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green girl

green girl

Praise for green girl


In the searing poems of green girl, Jessie Sobey calls on the language of Shakespeare to help tell a story we are coming to know all too well: of how a young girl or woman suffers harm to her heart and mind, and body, at the hands of boys and men. Her aim, she writes, is “to change the green girl’s narrative: not to do the impossible & change what has happened, but to show the secret parts.” A poet’s work is to put us inside experience, to feel it asexperience, to hold a complex mirror up to it, to name it. green girl does this with the bravery of candor. What begins with “no remedy for a trauma / that cannot be undone” arrives at:


               so here’s a promise:


               my injuries are just a sport to you

               but it is from there      


               that I write

               & will speak truth into the public’s ear.


Harrowing, vertiginous, haunted, the poems in green girl excavate the image of Ophelia, fracturing her into prismatic bits—sister, self, drowned, undrowned, resurrected, never-dead, survivor and ghost, the one who’s been silenced and the one who speaks. This fierce book interrogates the idea that “I am not what I am” in ways that linger, challenge, and disrupt.

—Laurie Sheck


Sample of the poems: 


a divided duty

The place where it started — a turning point, 

to put it mildly — isn’t mine to make a shelter in 


I’m told the entire center is like a field

that will fallow if I enter.


Now in double-exile I start to wonder

how I can still love what I should hate, except


I am not what I am


arms & legs crudely sutured like mismatched socks

seepage pooling in the furrow — 


the constant static of something else’s grim memories

kept behind lidless eyes    so I’ll not sleep tonight.


I scrub with vinegar the veiny tapestry

until it’s hot & harlot-red. Listen — 


I am not what I am


all day I’ve been

playing house with a stranger


a reverse blur of nose, cheek, hair

a rumor, a fracture, a slattern who asked for it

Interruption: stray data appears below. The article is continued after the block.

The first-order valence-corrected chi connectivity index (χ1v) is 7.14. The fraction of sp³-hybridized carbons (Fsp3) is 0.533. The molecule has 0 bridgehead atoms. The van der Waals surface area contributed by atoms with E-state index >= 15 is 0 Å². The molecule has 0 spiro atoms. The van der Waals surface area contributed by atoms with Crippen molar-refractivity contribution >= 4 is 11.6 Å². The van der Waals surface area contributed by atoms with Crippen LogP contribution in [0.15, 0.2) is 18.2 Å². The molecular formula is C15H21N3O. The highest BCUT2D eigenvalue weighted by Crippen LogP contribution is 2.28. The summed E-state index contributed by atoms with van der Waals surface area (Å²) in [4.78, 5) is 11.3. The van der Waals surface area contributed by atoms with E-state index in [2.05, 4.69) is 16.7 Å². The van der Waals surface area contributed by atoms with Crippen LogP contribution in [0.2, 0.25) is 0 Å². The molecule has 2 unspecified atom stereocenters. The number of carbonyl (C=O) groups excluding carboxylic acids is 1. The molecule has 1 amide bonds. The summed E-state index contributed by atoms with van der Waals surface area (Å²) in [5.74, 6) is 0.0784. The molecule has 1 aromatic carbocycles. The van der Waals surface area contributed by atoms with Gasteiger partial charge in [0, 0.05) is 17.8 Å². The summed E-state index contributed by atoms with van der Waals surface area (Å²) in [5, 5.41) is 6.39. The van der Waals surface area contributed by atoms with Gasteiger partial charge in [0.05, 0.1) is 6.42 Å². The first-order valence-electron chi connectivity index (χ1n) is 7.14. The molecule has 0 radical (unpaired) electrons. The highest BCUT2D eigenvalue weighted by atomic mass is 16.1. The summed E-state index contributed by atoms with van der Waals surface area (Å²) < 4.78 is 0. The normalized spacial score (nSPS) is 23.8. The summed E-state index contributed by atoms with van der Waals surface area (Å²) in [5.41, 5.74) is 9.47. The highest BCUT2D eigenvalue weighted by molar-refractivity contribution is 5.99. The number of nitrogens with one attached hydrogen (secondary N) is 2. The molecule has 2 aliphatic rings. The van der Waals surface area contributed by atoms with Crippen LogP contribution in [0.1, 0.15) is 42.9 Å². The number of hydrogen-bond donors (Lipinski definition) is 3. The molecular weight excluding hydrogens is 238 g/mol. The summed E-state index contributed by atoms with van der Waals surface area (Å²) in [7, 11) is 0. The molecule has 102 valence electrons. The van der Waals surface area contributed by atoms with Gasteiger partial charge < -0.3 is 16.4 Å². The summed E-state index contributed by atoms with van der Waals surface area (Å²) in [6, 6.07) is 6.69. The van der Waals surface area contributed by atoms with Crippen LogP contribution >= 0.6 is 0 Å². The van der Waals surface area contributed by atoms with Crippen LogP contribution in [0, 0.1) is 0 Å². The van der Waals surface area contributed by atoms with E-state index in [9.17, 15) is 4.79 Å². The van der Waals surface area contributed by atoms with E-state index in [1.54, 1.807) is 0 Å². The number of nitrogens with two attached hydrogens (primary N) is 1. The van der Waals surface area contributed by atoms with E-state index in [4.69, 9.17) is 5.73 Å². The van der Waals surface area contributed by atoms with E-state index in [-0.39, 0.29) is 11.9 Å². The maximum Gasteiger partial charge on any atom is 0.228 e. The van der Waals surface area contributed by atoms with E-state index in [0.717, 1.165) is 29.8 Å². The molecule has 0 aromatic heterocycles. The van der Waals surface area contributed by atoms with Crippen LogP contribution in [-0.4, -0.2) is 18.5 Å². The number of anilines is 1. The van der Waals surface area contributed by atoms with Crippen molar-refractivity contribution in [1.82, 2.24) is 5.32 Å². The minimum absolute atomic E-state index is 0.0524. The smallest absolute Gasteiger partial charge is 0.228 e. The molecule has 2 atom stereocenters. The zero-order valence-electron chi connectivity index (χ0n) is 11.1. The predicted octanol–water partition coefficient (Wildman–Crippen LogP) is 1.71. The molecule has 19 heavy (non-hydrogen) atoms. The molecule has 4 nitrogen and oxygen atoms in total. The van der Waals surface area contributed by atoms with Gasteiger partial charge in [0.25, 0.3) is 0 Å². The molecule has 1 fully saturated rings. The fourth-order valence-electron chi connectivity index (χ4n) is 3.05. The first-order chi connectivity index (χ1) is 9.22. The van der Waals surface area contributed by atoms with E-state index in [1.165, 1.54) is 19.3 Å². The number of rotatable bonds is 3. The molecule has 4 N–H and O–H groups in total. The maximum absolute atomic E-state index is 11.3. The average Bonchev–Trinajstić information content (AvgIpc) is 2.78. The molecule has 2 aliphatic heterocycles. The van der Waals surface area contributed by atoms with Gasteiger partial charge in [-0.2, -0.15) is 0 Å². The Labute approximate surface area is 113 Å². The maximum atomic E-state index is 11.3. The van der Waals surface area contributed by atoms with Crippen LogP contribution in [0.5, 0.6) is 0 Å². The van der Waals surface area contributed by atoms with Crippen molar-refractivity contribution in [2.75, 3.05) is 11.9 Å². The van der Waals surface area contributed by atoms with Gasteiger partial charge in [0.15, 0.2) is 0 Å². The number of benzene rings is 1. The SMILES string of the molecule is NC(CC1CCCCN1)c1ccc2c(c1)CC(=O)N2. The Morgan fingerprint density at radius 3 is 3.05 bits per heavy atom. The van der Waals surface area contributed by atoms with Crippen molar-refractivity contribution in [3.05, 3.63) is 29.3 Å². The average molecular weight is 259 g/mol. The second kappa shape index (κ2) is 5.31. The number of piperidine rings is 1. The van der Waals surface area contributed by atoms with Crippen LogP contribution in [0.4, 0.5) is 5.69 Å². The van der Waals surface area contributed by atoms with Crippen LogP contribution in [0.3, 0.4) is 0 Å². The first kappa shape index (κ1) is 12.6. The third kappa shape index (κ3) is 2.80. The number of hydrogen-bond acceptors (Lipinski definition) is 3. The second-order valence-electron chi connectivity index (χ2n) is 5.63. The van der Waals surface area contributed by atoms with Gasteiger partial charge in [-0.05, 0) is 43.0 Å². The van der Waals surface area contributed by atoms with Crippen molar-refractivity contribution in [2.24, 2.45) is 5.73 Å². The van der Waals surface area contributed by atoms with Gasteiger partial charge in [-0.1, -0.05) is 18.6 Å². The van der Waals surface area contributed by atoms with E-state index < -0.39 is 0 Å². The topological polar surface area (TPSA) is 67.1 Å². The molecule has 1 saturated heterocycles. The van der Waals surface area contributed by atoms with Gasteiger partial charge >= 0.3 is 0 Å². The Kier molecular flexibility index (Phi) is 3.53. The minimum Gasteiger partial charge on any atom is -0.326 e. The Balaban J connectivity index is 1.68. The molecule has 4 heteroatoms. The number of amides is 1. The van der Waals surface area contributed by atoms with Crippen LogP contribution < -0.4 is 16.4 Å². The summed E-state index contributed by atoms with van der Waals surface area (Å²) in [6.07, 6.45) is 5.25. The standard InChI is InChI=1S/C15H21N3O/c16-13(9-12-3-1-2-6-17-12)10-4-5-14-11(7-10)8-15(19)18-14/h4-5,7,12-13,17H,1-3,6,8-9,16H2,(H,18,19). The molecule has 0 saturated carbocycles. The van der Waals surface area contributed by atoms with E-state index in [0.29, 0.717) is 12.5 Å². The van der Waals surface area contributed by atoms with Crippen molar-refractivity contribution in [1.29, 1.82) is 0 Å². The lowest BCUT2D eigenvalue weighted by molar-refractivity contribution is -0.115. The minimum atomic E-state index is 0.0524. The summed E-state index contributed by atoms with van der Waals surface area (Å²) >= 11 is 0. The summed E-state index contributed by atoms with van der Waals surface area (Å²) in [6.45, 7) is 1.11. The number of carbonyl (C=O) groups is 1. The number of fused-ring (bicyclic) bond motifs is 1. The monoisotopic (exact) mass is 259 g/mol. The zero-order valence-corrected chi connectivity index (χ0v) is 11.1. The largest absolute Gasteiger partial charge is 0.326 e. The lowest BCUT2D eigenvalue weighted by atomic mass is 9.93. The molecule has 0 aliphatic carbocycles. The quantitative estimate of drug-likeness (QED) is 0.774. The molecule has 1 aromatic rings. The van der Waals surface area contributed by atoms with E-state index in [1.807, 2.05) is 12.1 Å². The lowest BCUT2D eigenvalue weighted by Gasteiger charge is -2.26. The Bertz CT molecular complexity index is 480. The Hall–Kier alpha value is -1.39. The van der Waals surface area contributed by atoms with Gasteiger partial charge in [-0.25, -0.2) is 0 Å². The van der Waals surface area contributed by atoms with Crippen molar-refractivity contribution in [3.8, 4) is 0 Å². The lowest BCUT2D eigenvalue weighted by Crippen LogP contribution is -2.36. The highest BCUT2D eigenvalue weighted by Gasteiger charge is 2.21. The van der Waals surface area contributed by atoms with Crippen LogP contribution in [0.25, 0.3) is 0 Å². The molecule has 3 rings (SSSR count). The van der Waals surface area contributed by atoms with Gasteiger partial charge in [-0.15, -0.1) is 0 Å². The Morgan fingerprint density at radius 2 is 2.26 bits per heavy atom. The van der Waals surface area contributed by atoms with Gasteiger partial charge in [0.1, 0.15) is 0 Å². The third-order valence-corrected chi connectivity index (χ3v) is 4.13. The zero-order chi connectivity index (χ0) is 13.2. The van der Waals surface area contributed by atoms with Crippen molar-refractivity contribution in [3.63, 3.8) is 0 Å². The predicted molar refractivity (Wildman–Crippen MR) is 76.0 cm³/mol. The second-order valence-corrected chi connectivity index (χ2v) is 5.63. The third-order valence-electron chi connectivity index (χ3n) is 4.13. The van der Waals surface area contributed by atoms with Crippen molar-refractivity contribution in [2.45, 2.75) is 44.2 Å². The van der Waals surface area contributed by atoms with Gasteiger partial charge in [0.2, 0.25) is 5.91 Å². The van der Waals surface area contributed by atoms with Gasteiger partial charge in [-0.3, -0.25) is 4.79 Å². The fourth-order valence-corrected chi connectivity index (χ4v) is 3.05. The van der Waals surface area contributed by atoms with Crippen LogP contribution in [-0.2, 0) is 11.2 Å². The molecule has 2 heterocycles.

on the leather couch, where the mark I left — 

a green inkblot — even that’s not there.


I am not what I am


this bleating, antic figment

strangles the flower necks to frolic with the dead, smiles


when the scissors in its hand

appear in mine instead


says the bruised heart must be pierced through the ear — 

take the blade & find your shelter there.


I will play the swan

There’s a secret      kept distal

in bath-warm tears I muffle


just here in my full-length mirror

that’s always never right.


What’s me

that wasn’t you


when the original taken out 

looks slanted, rippled grim as


the last words you wrote: Return 

to Sender.


Spring meltwater 

bathes the pondweeds 


in a late-dripping sun.

Someone’s about to find


where the bodies lie — 

like scabbed pecans

dropped from their branches.


With what violence

you first loved me — 


in this selfsame pool

the nests reamed & feather-full.


Death is our physician

I only really knew you

in the winter — 


it’s nearly fall — storm-birthed leaves

pool a soggy ochre


that cataracts

across this clammy deck


the grass below cloud-cold, bent

the last sweet tomatoes


pink-green, belly-split

hang like doll parts


over squash flowers

that prickle my hardened skin.


How many times you walked up

the ice-banked stairs –


after, I dashed your footprints

too fancy for the snow that gathered there.


If it were now to die — 

not like a season that’s passed


or the once-manic anthill

its cadent bowels washed out its side


but how we might

throw out our eyes 


to console them

steal away, so guilty-like.



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